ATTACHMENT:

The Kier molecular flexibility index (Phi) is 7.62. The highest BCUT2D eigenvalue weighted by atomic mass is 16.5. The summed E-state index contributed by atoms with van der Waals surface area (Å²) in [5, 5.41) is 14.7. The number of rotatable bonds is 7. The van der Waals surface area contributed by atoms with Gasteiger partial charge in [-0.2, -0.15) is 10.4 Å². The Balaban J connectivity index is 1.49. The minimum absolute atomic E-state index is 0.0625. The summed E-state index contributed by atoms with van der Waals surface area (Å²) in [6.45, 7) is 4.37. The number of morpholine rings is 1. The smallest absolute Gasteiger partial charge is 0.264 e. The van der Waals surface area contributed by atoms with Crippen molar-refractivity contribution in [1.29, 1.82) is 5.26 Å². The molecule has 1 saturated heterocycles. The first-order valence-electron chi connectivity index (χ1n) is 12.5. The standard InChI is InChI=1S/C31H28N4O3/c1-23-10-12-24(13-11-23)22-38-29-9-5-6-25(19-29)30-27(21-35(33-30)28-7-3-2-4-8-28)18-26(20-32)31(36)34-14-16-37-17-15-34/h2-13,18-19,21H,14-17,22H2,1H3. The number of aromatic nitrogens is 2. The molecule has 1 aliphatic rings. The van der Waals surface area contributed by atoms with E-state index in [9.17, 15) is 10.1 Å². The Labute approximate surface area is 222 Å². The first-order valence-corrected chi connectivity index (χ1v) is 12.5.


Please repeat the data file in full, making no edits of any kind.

The Kier molecular flexibility index (Phi) is 7.62. The highest BCUT2D eigenvalue weighted by atomic mass is 16.5. The summed E-state index contributed by atoms with van der Waals surface area (Å²) in [5, 5.41) is 14.7. The number of rotatable bonds is 7. The van der Waals surface area contributed by atoms with Gasteiger partial charge in [-0.2, -0.15) is 10.4 Å². The Balaban J connectivity index is 1.49. The minimum absolute atomic E-state index is 0.0625. The summed E-state index contributed by atoms with van der Waals surface area (Å²) in [6.45, 7) is 4.37. The number of morpholine rings is 1. The smallest absolute Gasteiger partial charge is 0.264 e. The van der Waals surface area contributed by atoms with Crippen molar-refractivity contribution in [1.29, 1.82) is 5.26 Å². The molecule has 1 saturated heterocycles. The first-order valence-electron chi connectivity index (χ1n) is 12.5. The standard InChI is InChI=1S/C31H28N4O3/c1-23-10-12-24(13-11-23)22-38-29-9-5-6-25(19-29)30-27(21-35(33-30)28-7-3-2-4-8-28)18-26(20-32)31(36)34-14-16-37-17-15-34/h2-13,18-19,21H,14-17,22H2,1H3. The number of aromatic nitrogens is 2. The molecule has 1 aliphatic rings. The van der Waals surface area contributed by atoms with E-state index in [9.17, 15) is 10.1 Å². The Labute approximate surface area is 222 Å². The first-order valence-corrected chi connectivity index (χ1v) is 12.5.